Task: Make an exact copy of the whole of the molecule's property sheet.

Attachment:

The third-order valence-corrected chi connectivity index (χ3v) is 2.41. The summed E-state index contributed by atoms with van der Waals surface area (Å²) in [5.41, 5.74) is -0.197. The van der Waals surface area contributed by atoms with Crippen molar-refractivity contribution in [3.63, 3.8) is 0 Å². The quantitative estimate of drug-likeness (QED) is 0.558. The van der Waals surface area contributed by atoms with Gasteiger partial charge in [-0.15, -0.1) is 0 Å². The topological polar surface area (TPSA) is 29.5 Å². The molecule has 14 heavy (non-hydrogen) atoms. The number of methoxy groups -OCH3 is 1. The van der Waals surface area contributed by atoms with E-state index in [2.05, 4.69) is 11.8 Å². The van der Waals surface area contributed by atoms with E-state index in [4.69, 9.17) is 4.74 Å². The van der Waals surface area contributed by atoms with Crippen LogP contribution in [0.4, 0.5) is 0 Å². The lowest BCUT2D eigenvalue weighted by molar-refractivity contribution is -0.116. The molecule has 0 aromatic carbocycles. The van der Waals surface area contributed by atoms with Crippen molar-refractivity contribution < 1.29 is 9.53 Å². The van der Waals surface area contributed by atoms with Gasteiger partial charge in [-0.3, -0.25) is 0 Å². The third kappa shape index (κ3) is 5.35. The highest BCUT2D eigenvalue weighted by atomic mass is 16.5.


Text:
The third-order valence-corrected chi connectivity index (χ3v) is 2.41. The summed E-state index contributed by atoms with van der Waals surface area (Å²) in [5.41, 5.74) is -0.197. The van der Waals surface area contributed by atoms with Crippen molar-refractivity contribution in [3.63, 3.8) is 0 Å². The quantitative estimate of drug-likeness (QED) is 0.558. The van der Waals surface area contributed by atoms with Gasteiger partial charge in [-0.15, -0.1) is 0 Å². The topological polar surface area (TPSA) is 29.5 Å². The molecule has 14 heavy (non-hydrogen) atoms. The number of methoxy groups -OCH3 is 1. The van der Waals surface area contributed by atoms with E-state index in [2.05, 4.69) is 11.8 Å². The van der Waals surface area contributed by atoms with E-state index in [4.69, 9.17) is 4.74 Å². The van der Waals surface area contributed by atoms with Crippen LogP contribution in [0.4, 0.5) is 0 Å². The lowest BCUT2D eigenvalue weighted by molar-refractivity contribution is -0.116. The molecule has 0 aromatic carbocycles. The van der Waals surface area contributed by atoms with Crippen molar-refractivity contribution < 1.29 is 9.53 Å². The van der Waals surface area contributed by atoms with Gasteiger partial charge in [-0.3, -0.25) is 0 Å². The third kappa shape index (κ3) is 5.35. The highest BCUT2D eigenvalue weighted by atomic mass is 16.5.